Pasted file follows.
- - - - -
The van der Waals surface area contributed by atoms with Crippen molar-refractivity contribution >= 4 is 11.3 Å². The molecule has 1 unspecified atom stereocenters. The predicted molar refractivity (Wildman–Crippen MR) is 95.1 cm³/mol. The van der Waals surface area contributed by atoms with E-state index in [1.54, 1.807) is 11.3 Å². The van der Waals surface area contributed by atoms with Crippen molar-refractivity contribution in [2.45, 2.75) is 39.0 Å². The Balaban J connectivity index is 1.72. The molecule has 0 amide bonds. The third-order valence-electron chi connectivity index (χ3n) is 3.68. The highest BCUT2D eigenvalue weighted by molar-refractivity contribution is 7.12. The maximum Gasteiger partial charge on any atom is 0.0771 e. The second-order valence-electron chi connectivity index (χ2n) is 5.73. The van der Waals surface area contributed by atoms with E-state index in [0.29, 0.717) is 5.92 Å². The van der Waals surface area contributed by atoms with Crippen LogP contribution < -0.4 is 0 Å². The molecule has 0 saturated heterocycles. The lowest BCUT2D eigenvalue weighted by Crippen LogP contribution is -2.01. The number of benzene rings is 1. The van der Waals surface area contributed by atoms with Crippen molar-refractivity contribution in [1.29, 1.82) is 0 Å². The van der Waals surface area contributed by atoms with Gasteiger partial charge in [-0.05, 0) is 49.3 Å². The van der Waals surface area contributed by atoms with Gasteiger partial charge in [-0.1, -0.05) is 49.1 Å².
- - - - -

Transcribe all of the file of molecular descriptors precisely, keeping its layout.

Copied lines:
The van der Waals surface area contributed by atoms with Crippen molar-refractivity contribution >= 4 is 11.3 Å². The molecule has 1 unspecified atom stereocenters. The predicted molar refractivity (Wildman–Crippen MR) is 95.1 cm³/mol. The van der Waals surface area contributed by atoms with E-state index in [1.54, 1.807) is 11.3 Å². The van der Waals surface area contributed by atoms with Crippen molar-refractivity contribution in [2.45, 2.75) is 39.0 Å². The Balaban J connectivity index is 1.72. The molecule has 0 amide bonds. The third-order valence-electron chi connectivity index (χ3n) is 3.68. The highest BCUT2D eigenvalue weighted by molar-refractivity contribution is 7.12. The maximum Gasteiger partial charge on any atom is 0.0771 e. The second-order valence-electron chi connectivity index (χ2n) is 5.73. The van der Waals surface area contributed by atoms with E-state index in [0.29, 0.717) is 5.92 Å². The van der Waals surface area contributed by atoms with Crippen LogP contribution < -0.4 is 0 Å². The molecule has 0 saturated heterocycles. The lowest BCUT2D eigenvalue weighted by Crippen LogP contribution is -2.01. The number of benzene rings is 1. The van der Waals surface area contributed by atoms with Crippen molar-refractivity contribution in [1.29, 1.82) is 0 Å². The van der Waals surface area contributed by atoms with Gasteiger partial charge in [-0.05, 0) is 49.3 Å². The van der Waals surface area contributed by atoms with Gasteiger partial charge in [-0.1, -0.05) is 49.1 Å².